A tooth of the miniaturized particle accelerator is smaller than the thousandth part of a millimetre. Picture: U. Niedermayer

Simulation data from Darmstadt

The development of such accelerator chips requires simulations of particle dynamics (e.g. focusing) and electrodynamics of the laser fields. These simulations will be performed by the accelerator physics group at the computational electromagnetics lab (TEMF) in collaboration with Stanford University and other American, German, and Swiss institutes. During the course of the project, different structure types shall be analyzed.

There are many applications for such micro-accelerators in medicine, physics research, or material science, which are nowadays not, or only by large effort, possible. An example would be the treatment of stomach cancer from within the body by an accelerator built into an endoscope. Side effects could be strongly reduced in comparison to electron irradiation from outside the body, so healthy tissue is spared.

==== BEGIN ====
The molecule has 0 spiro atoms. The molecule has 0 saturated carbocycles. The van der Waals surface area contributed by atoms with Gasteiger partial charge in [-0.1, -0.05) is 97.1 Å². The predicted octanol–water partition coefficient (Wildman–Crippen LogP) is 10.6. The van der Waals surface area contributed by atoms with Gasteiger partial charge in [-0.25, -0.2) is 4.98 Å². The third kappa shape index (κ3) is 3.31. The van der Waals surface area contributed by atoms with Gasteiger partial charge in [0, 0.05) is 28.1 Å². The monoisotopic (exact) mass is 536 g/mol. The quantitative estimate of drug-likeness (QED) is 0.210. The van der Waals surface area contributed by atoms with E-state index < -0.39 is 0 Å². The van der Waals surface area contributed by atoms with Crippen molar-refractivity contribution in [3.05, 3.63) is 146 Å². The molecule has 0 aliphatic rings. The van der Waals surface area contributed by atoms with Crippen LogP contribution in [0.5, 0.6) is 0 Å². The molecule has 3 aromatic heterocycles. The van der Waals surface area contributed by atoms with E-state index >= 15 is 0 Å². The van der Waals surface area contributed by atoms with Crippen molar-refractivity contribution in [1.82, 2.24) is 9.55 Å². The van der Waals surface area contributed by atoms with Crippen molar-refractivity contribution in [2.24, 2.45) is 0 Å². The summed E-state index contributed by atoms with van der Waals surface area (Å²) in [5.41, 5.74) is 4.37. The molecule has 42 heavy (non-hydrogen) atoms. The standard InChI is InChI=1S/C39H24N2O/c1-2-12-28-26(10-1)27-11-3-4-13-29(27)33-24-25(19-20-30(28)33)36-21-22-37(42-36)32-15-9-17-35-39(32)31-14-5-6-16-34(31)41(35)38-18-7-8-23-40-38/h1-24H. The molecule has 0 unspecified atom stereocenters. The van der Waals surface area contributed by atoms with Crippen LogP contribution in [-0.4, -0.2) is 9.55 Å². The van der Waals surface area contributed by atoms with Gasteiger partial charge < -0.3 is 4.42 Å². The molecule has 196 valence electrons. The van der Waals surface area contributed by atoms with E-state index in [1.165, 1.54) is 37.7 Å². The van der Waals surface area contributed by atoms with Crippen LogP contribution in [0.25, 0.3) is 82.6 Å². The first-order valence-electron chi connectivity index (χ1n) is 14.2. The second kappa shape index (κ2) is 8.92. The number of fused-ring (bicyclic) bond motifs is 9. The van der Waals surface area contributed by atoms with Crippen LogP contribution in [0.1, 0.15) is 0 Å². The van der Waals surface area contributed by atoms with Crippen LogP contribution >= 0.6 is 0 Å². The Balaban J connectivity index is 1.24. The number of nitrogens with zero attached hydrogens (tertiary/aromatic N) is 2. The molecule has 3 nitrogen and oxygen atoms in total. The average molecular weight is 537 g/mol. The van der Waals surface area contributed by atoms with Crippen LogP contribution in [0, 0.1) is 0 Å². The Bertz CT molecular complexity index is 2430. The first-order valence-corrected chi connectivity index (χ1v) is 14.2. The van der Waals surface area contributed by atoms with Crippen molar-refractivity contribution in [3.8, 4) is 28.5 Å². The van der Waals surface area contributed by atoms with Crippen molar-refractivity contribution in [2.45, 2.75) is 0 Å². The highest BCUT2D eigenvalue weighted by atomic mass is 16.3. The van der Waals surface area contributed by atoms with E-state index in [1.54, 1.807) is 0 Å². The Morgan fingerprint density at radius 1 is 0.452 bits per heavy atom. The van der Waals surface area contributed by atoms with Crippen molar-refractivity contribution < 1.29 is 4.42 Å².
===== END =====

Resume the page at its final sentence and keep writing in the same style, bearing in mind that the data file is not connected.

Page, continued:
Press release of the Gordon and Betty Moore Foundation, 19.11.2015

Mr. Niedermayer, you will work in the etit department on an international research project named “Laser Accelerators on a chip“. Can you tell us what it is about?